With the introduction of universal manhood suffrage in 1867, Randolph joined in Reconstruction politics as an active Republican. He rose rapidly through the leadership ranks. He represented Orangeburg County in the 1868 constitutional convention. Read the Entry »

In 1868 Ransier represented Charleston County in the constitutional convention. He pursued a moderate course, favoring the Reverend Richard H. Cain’s petition to Congress appealing for funds to provide land to the freedmen. Read the Entry »

The South would have to remain under federal control until it was deemed safe to leave matters to the southern state governments. This probationary period of federal control was termed “Reconstruction.” Read the Entry »

Located in western Aiken County near Beech Island, Redcliffe served as an architectural and horticultural showplace, as well as the center of domestic life for the Hammond family. Read the Entry »

The Reform Party ran on the same platform as the regular Republicans, and for their nominees for governor and lieutenant governor the Reformers chose the runners-up for those offices from the regular Republican convention. Read the Entry »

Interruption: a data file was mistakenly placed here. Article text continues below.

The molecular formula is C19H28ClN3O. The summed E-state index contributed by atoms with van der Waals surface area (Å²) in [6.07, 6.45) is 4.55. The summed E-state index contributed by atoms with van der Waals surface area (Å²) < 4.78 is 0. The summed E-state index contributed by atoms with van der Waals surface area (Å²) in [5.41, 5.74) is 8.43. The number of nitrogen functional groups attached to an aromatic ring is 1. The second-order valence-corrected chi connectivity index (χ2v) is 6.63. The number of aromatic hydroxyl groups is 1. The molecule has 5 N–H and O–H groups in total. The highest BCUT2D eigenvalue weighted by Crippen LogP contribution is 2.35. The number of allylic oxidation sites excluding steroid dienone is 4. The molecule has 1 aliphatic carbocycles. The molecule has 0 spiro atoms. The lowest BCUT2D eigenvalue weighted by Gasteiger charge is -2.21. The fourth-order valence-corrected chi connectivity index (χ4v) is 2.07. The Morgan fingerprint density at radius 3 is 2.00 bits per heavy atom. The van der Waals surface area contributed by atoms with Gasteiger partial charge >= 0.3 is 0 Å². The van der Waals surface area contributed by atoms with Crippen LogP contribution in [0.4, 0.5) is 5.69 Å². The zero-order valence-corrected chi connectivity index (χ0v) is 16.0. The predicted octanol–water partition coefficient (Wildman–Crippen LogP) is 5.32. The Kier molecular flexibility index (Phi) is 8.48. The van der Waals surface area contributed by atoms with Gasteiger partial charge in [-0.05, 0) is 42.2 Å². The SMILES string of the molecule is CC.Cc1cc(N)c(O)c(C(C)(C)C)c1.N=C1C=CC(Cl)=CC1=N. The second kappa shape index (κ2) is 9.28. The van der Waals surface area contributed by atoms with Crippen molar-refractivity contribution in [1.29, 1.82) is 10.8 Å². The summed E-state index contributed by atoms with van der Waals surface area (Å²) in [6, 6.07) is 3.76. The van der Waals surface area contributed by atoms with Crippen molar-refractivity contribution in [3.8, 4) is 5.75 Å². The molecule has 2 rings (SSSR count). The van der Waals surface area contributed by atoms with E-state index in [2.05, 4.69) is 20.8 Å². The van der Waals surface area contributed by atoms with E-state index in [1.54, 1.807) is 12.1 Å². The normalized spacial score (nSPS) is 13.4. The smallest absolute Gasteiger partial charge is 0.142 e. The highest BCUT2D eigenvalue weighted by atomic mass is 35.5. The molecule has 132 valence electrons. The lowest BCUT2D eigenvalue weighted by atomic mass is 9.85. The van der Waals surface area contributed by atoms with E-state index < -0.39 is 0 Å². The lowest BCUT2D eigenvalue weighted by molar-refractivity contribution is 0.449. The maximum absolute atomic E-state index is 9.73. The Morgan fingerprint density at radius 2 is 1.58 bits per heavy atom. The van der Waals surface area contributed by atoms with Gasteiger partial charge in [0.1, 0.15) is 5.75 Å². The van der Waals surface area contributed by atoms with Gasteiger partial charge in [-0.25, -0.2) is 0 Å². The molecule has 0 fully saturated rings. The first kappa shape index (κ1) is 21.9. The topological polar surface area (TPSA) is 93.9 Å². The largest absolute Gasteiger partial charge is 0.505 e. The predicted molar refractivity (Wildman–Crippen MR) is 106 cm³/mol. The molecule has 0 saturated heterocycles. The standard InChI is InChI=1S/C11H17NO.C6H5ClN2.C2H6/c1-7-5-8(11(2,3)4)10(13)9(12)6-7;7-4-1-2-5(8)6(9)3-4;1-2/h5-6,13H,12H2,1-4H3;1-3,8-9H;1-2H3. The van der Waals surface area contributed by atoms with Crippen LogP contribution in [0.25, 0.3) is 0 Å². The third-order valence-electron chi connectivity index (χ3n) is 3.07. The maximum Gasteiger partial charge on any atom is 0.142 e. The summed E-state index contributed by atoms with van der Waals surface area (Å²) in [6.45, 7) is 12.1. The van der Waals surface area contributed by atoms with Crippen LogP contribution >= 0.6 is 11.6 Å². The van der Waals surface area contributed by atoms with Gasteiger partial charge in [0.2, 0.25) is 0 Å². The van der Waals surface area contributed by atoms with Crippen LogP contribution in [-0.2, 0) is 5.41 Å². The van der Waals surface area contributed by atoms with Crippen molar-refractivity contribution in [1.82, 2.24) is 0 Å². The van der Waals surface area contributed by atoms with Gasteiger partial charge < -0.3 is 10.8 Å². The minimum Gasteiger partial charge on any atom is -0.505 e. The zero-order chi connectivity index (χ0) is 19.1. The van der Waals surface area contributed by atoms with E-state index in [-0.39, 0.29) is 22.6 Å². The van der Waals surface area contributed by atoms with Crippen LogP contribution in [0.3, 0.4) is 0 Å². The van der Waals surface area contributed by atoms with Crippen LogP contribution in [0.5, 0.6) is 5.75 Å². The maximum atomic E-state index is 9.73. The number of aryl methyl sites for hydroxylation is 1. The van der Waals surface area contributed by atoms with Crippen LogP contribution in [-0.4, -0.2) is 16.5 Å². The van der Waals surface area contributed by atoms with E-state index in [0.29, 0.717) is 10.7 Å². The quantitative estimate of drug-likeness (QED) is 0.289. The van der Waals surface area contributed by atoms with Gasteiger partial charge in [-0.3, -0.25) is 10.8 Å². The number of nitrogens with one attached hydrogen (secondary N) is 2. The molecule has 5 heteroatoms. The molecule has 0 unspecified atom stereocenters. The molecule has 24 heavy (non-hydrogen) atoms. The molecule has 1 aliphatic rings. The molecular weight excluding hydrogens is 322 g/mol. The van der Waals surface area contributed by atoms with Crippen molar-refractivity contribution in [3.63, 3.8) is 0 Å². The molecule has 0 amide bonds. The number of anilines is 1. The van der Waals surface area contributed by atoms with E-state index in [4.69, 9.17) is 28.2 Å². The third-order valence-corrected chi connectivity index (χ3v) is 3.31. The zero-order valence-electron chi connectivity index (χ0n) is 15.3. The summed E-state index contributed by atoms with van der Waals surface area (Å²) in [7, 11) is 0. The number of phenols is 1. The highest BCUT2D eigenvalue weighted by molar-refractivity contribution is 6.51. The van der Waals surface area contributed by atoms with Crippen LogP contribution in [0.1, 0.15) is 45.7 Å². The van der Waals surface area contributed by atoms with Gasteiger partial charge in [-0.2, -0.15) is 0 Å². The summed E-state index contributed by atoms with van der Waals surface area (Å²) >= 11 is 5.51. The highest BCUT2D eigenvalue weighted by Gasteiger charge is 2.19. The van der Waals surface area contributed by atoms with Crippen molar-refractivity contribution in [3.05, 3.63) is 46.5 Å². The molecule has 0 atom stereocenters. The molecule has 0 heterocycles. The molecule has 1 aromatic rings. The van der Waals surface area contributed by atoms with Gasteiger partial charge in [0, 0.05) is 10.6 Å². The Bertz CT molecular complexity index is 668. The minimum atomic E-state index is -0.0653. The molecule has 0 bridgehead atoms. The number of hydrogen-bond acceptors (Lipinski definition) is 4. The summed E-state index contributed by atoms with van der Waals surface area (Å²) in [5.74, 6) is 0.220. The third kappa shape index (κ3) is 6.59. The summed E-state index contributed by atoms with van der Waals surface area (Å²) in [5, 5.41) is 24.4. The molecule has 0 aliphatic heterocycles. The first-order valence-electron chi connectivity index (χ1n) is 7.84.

The denomination is Methodist in theology, doctrine, and practice, with love feasts and class meetings. One hundred years after its establishment, the church had eighteen congregations, twenty-six clergy, and 3,800 members. Read the Entry »

The origin of the South Carolina rice industry is complex and controversial. Until relatively recently historians accorded Europeans primary credit for originating rice production in South Carolina. During the past few decades, however, some scholars have amassed evidence suggesting instead that Africans were the prime movers in the earliest days of rice cultivation in South Carolina. Read the Entry »

While rice exports brought fabulous wealth to a handful of planters and merchants, its consumption provided sustenance for all. Exotic fruits from the Caribbean, cookbooks from England, and fresh herbs from local gardens were regularly advertised in newspapers. Wealthy Charleston ladies tried the latest cooking fads from European courts, while their black cooks added dishes from their homelands, such as collards, gumbo, and benne (sesame) candy Read the Entry »

By the middle of the nineteenth century, rice milling was well established in Charleston. Cannonborough Mills began operation in 1825 under the direction of Thomas Bennett. The mill included twenty-two pestles driven by steam and fourteen driven by the tides of the Ashley River. Read the Entry »

In the early colonial period, planters used hollow cypress logs, each with a vertical plug at one end, as sluices. David Doar, rice planter and historian, believed that this practice was the origin of the term “trunk.” Read the Entry »